Pine: Take a drive out to the Cove, Lake Billy and Oregon Hoodoos
Let's just say right off the bat, any drive that includes the Cove Palisades State Park, even without the historical aspects, is going to be great. This all-paved, 76-mile drive from Madras will be a condensation of my Cove Palisades, Grandview, Hoodoo's, Perry South CG, Out and Back Drive from my recently published book, Historic Drives Through Scenic Jefferson County. Older photos in this article are courtesy of the Jefferson County Historical Society.
The roads should be no problem for the average vehicle on our beautiful sunny days. That said, there are a few steep road grades that should not be attempted if the roads are icy. Gas up and prepare for the unmatched scenery that is often found only in our national parks, (though I may be a little biased).
This drive will take you through the Cove Palisades State Park and along Lake Billy Chinook on the park's only road, crossing the Crooked and Deschutes River's arms then out across Lower Desert, past rare Hoodoos, to the Perry South Campground for a relaxing walk-about. Then you drive back on the same route back to Madras. This drive can take you two-hours for a fast exploratory drive or all day depending on your need for serenity and your interest in history, geology and ruminating on all that Mother Nature has to offer but that we rarely take time to see.
As with all of my favorite drives, they are best taken during the time of the year when school is in session and on nonholiday weekends. Otherwise, the busy crowds, large RVs, congestion and roar of ski-boats reverberating down the canyon walls detracts from the driving/strolling-about experience.
To begin the drive and save time, I will have you drive directly out to the Cove Palisades State Park using your car or phone navigation system. The in-between historic farmlands and towns (Metolius and Culver) are beautiful, history-rich drives in their own right. As you drop down the steep grade into the park, the multi-colored cliff walls tell of millions of years of volcanic eruptions, a book's worth in itself. I will simplify and over generalize with apologies to geologists.
Central Oregon was once under an inland sea. As the tectonic plates shifted and the Cascade mountain range's volcanoes grew upward over millions of years. As "Central Oregon" became separated from the ocean, it dried, becoming a warm, lush, humid, tropical landscape. Over millions of years, major volcanic eruptions covered the landscape with massive amounts of lava and ash. Unable to reach the ocean by traveling westward, the Deschutes River flowed northward, cutting into and eroding the layers of lava and ash. Volcanic eruptions again filled in the river valley and the process continued. We are now able to study the layers and examine geologic history. Fossils of many now extinct animals, birds, fish and fauna have been found having lived during these lush times despite volcanic activity. Though this summary would probably get a D- if written by a middle-school student, you get the basic idea.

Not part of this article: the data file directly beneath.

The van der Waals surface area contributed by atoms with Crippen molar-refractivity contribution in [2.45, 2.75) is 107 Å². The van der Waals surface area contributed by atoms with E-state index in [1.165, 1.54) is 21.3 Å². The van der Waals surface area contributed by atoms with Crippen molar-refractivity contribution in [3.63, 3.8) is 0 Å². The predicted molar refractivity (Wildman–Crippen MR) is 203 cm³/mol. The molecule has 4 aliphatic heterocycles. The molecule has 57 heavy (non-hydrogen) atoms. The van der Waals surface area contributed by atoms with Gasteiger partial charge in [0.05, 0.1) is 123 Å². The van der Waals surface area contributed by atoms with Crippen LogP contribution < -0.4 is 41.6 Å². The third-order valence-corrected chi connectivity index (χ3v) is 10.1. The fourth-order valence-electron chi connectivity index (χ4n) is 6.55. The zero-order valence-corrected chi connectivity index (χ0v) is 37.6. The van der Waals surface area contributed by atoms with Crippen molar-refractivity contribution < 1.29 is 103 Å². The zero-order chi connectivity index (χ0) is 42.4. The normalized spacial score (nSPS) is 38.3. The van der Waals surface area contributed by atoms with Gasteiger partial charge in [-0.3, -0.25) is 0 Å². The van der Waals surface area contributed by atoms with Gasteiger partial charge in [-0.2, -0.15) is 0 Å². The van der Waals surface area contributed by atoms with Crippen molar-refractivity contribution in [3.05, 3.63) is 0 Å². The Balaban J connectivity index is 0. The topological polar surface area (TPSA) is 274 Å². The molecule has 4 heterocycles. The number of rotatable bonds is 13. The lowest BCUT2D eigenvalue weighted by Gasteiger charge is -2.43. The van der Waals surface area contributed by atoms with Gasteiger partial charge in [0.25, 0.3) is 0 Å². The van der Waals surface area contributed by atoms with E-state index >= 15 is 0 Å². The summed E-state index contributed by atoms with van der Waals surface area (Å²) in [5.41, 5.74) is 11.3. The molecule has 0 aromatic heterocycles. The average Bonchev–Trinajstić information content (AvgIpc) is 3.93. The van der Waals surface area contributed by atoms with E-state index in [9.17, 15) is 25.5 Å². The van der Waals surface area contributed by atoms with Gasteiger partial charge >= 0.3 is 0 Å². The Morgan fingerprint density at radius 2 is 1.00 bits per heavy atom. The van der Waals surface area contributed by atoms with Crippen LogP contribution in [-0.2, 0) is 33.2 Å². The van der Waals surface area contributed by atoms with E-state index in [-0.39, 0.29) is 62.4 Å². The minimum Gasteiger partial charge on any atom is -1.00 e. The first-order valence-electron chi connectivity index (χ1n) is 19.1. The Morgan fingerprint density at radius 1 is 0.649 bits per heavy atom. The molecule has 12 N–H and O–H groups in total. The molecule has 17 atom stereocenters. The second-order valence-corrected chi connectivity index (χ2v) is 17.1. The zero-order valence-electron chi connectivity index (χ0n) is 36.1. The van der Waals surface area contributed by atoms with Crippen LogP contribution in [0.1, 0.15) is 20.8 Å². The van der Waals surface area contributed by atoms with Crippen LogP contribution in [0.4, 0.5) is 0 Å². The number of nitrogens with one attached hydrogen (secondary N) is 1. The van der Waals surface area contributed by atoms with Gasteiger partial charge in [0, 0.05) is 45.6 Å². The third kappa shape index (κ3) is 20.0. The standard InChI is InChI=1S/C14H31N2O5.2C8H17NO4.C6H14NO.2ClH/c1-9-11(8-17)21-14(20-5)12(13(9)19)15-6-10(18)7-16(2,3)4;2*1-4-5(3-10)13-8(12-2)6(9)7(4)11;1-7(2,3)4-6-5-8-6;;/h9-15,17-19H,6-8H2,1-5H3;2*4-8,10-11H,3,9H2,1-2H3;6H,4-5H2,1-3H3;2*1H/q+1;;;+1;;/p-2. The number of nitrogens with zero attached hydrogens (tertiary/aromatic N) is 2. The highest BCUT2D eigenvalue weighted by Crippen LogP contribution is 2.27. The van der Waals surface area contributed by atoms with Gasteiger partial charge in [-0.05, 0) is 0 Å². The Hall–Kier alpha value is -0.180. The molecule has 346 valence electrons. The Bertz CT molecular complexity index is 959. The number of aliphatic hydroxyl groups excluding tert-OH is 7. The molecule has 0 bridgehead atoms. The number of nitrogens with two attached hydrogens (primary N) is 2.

Fast forward to the 1800s, the dangers of traversing huge river canyons, fears of Native Americans, isolation and lack of towns, water and roads initially kept settlers out of what was to become Central Oregon. As you drive down the steep grade into the park, just past a sharp U-turn in the road, you arrive at the Crooked River Day-use Area where you will find parking, a beach and picnic area and a boat launch area.
Prior to the Round Butte Dam being built, this area was a natural bench roughly half-way up the canyon wall from the Crooked River below. The grade you were on was first an indigenous people's trail, then a horse trail, then a wagon road from the river up to this bench, then continuing up to the top. Across the water is The Island, thought to be a sacred spiritual location of Indigenous people. Early settlers called this feature, rising between the Crooked and Deschutes rivers, The Plains of Abraham. During the Prohibition Era, a moonshiner operated a still on the plateau. From this vantage point, approaching lawmen could easily be seen, giving the "cook" time to skedaddle.
Continue driving on Jordan Road. Keep your eyes on the road and use the many pull-outs as needed. As you approach a bridge, be aware that it is very thin; two large vehicles could not pass each other. Above the bridge, to the left, are signs of an early road grade. It was once used by homesteaders from today's Crooked River Ranch area (The Peninsula) to connect to the Cove and Culver. Prior to the completion of the Round Butte Dam in 1965 and the filling in of this Crooked River Arm of Lake Billy Chinook, an early-day bridge once crossed the Crooked River in the area, well below the current water level of the lake. Also at the bottom of the canyon flowed the Crooked River beside acres of farmable lands. The land was protected from the strong winds and frosts that often-created havoc for the farmers above.